The population of the species is declining due to forestry with clear cutting and fragmentation of older Norway spruce stands. There is considerable habitat loss of rich and calcareous spruce forests in the Nordic countries. The forest habitat, calcareous spruce forests are red-listed as VU (Vulnerable) in Norway (REFERENCE), and these forests are considered as declining in the same magnitude in Sweden and Finland (any reference?). Old-growth forests not having been subjected to clear-cutting are estimated to have decreased with between 30-50% during the past 50 years (Ref). Three generations in ectomycorrhizal fungi are estimated to 50 years (Dahlberg & Mueller, 2011) The decline of sites with H. subviscifer is estimated to be in the same magnitude as the decline of its population size.

Population Trend: Decreasing


Habitat and Ecology

Hygrophorus subviscifer forms mycorrhiza with Norway spruce (Picea abies) and is mainly found in in old unmanaged spruce dominated forests, usuallay herb rich, and on nutrient rich or more calcareous soils (Larsson et al 2010, von Bonsdorff et al. 2014). The mycelia of the fungus is long-lived and considered to potentially be as old as the trees or older. It is only recorded in old growth forests that have not been affected by modern forestry with clear cutting.

Boreal Forest

Threats

Hygrophorus subviscifer is today primarily found in old virgin forests, on more calcareous and nutrient rich soils. Today threatened by the decline and fragmentation of this suitable habitats. The forest type has declined with >30 % in Fennoscandia during the last 50 years. The species seems to have poor ability to reestablish in managed forests after clear cutting. Rotation time in managed forests are about 80-100 years.

Unintentional effects: large scale (species being assessed is not the target) [harvest]Habitat shifting & alteration

Conservation Actions

To prevent decline and fragmentation of rich spruce forests with good habitat quality, it is important to
set aside reserves with productive coniferous forests as well as to identify appropriate woodland key
habitats. In production forests, it will promote the potential occurrence of the species by employing low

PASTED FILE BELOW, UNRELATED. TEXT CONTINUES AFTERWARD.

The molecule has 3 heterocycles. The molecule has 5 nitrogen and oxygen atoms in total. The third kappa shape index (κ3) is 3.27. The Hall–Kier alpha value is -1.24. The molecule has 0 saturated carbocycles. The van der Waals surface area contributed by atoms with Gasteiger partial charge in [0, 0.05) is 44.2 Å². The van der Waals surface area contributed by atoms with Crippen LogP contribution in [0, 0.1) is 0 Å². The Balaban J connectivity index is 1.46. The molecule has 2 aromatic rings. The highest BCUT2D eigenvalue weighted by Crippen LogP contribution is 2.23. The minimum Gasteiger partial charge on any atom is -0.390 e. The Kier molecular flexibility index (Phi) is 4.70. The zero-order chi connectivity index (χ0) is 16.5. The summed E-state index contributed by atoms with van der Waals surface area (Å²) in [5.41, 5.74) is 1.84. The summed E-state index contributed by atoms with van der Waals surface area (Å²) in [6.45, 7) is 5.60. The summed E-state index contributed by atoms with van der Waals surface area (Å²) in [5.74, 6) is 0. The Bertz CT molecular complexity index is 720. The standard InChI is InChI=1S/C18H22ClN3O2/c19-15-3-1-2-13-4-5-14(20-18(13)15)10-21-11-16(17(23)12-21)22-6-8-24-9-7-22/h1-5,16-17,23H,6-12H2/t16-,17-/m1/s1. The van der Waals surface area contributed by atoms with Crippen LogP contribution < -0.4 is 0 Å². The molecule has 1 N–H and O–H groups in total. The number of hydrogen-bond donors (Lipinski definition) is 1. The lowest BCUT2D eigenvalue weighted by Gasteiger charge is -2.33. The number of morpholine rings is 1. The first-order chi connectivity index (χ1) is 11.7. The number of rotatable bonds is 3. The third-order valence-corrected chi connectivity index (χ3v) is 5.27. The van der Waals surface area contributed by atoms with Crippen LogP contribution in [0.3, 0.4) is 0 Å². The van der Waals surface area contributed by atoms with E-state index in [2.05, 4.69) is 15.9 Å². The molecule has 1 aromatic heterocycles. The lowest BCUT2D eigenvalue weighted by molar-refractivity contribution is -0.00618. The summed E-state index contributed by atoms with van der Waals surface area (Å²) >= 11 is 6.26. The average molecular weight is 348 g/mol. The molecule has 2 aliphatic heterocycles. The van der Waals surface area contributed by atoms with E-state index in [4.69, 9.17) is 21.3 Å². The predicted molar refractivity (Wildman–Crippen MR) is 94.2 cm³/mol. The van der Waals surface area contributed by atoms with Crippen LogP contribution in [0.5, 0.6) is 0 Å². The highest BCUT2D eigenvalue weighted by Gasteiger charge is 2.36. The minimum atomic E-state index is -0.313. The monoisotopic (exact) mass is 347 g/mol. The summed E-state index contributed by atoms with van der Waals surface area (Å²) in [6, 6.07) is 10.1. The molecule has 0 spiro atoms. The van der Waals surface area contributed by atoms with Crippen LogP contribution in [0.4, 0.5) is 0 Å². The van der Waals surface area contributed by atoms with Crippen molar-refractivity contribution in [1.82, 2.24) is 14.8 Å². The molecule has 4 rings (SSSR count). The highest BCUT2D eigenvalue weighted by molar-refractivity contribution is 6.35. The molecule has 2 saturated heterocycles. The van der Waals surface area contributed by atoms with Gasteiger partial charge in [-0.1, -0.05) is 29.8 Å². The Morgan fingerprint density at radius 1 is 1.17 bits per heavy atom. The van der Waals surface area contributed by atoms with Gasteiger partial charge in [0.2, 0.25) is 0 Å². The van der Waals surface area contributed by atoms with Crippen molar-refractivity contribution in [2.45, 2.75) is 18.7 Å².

intense selective cutting or having a high level of retention forestry, leaving much of the stand qualities
intact, including a continuity of the trees and thereby enable the long-lived mycelia of the species to
survive.

Site/area protection

Research needed


Use and Trade

The species is not be used.


Bibliography

Artdatabanken Sweden 2019. Artfakta Hygrophorus subviscifer. http://artfakta.artdatabanken.se/taxon/831

Artsdatabanken Norway 2019. Rødliste for arter. https://www.artsdatabanken.no/Rodliste

von Bonsdorff T, Kytövuori I, Vauras J, Huhtinen S, Halme P, Rämä T, Kosonen L, Jakobsson S. 2014. Indicator fungi - Norrlinia 27:1-272.

Dahlberg A & Mueller G. 2011. Applying IUCN red-listing criteria for assessing and reporting on the conservation status of fungal species. Fungal Ecology 4: 1-16

GBIF 2019. Hygrophorus subviscifer. https://www.gbif.org/occurrence/map?taxon_key=3344749

Harmaja H. 1985. Studies on white spores agarics. Karstenia 25:41-46.

Hesler LR, Smith AH, 1963. North American species of Hygrophorus. The university of Tennessee Press, Knoxville.

Larsson E, Jacobsson S, Stridvall A. 2010. Släktet Hygrophorus, skogsvaxskivlingar i Sverige. SMF, Mykologiska publikationer 3, ISSN1654-546x

Kovalenko A. 2012. Hygrophorus Fr. In: Knudsen H, Vesterholt J. (Eds.) Funga Nordica. Agaricoid, boletoid, cyphelloid and gasteroid genera, Nordsvamp, Copenhagen, pp. 282–293.

Red List for Ecosystems and Habitat Types. 2018. Norweigian Biodiversity Infomation Centre. https://www.biodiversity.no/Pages/135568


Known distribution - countries

Regional Population and Trends

Country Trend Redlisted